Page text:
The Chapter 12 trustee is an impartial person appointed to administer the case. The Chapter 12 trustee collects payments from the debtor and makes distributions to the creditors. The trustee may also examine proofs of claim filed against the debtor and object to the allowance of improper claims. The trustee may appear and be heard at hearings that concern: the value of property subject to a lien, confirmation of a plan, modification of the plan after confirmation, or the sale of estate property. The trustee ensures that the debtor starts making his or her plan payments timely. At the end of the case, the trustee will make a final report and file a final account of the administration of the estate with the court and the United States trustee.
Plans generally last from 3 to 5 years. Chapter 12 contains both mandatory and optional plan provisions. For example, a plan must provide for the the submission of all or a portion of the debtor’s future income to the trustee as necessary to execute the plan. A plan must provide for payment in full of priority claims unless the claimant agrees to a different treatment or the claims are for certain taxes. The plan must provide for the same treatment of classified claims with a class, unless the person making the claim agrees to a different treatment.
In the case of domestic support obligations (such as child support), the plan must provide payment in full unless the debtor contributes all disposable income to a five-year plan. In addition, a plan may modify the rights of creditors, provide for curing or waiving defaults, set the timing of payments, provide for the sale of property, allow a debtor to assume contracts, and include any other provision consistent with the Bankruptcy Code. Once the court confirms the plan, the plan binds the debtor and each creditor. The debtor must make the plan payments or risk dismissal of the case.
The debtor will be required to appear for certain meetings and court dates. Failure to appear before the court or to comply with court orders has dire consequences. It may be grounds for dismissal of the bankruptcy case. If the court dismisses a case on those grounds, the debtor cannot file another case for 180 days. For example, in the first few weeks of the case, the Chapter 12 trustee will hold a meeting of creditor that the debtor must attend. During the meeting the debtor will appear under oath and both the trustee and the creditors may ask questions about the debtor’s financial affairs and the proposed terms of the debtor’s plan. If a husband and wife have filed a joint bankruptcy, both must attend. Throughout the Chapter 12 case, there may be other times when the debtor must appear.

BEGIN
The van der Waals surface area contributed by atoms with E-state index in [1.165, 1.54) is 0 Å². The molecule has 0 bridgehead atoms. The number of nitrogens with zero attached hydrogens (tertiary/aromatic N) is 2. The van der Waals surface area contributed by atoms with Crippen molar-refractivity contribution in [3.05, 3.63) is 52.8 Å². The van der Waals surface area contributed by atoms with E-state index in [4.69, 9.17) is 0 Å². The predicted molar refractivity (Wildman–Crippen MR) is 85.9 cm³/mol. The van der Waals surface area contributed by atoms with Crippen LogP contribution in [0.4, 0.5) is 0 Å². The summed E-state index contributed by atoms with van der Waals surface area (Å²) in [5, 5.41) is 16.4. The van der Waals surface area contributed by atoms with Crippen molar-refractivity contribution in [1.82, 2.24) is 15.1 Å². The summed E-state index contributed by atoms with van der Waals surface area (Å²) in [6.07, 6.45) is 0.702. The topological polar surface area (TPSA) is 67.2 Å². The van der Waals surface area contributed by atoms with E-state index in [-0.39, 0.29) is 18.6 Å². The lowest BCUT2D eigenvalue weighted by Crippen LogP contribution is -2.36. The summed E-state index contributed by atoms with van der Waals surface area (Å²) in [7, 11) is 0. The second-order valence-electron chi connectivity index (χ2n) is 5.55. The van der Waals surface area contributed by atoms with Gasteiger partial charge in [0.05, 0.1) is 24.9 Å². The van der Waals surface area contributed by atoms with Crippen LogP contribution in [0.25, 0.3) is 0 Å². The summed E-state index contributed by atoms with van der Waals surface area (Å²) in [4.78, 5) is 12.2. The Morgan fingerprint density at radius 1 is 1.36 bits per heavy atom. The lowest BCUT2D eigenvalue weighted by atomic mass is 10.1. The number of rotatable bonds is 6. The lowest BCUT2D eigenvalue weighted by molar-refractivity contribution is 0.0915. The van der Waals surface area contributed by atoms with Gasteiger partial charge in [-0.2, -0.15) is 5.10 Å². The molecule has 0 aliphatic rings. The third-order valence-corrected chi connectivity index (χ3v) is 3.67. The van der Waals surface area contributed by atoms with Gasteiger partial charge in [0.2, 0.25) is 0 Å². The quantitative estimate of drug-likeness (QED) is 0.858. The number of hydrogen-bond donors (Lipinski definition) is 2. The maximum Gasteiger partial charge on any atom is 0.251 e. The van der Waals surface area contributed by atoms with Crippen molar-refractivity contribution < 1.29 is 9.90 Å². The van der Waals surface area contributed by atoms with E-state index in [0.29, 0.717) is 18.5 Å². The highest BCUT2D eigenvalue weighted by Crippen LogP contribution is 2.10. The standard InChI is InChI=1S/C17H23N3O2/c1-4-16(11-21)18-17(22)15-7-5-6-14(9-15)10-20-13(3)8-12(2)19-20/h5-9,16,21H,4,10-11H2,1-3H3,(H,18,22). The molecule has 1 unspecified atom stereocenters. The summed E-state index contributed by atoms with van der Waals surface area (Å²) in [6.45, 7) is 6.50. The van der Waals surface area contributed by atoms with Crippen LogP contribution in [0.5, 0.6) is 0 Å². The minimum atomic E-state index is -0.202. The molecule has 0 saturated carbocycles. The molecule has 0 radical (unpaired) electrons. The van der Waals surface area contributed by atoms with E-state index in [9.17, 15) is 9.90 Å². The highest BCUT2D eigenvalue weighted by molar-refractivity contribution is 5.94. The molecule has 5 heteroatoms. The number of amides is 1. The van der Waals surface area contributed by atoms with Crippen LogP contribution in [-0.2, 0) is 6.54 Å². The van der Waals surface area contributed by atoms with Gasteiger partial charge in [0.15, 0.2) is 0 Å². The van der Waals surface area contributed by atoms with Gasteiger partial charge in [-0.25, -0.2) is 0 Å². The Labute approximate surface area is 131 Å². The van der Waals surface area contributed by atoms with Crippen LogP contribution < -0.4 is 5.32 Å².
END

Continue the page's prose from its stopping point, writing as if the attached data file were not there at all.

Unless the court grants an extension, the debtor must file: a) its schedules and statements of financial with the petition or within 14 days of filing the petition; b) its plan with the petition or within 90 days of filing the petition. Failure to timely file a plan or to timely commence plan payments may be grounds for dismissal of the debtor’s case. Once begun, the debtor must make regular plan payments timely on the day set by the trustee.
Once the court has confirmed the plan, the plan entitles the debtor to retain property as long as the payments are made. But the debtor may not incur significant new debt without consulting the trustee. The concern is that additional debt may hurt the debtor’s ability to complete the plan.
Chapter 12 is designed to give some flexibility to the family farmer or family fisherman. At some time during the case, before or after confirmation, the debtor may have a change in circumstance that will affect his or her ability to make the plan payments. In such cases, the debtor can request that the plan be modified either before or after confirmation. The plan as modified must still meet the requirements for the contents of the plan set out in the Bankruptcy Code.
Failure to make plan payments, or other material defaults under the plan, may result in the dismissal of the debtor’s case or the conversion of the case to a Chapter 7 liquidation. But there are several other grounds for dismissal. For example, the Court may dismiss or convert the debtor’s case if there is continuing loss to the estate and no reasonable likelihood of rehabilitation; if the debtor does not timely pay required fees or plan payments; the debtor fails to pay domestic support obligations that first become payable after the debtor files the petition; or debtor is shown to have committed fraud.
Chapter 12 may provide the solution for a family farmer or family fisherman in financial distress. It provides debtors with the breathing room to develop and work a plan to pay off all or a portion of their creditors while allowing debtors to remain in possession of their assets. It provides a more streamlined and less expensive process than a Chapter 11, but with more flexibility and higher debt limits than a Chapter 13. For the family farmer or fisherman, it can provide the process through which they can carry on the important work of growing food for our country.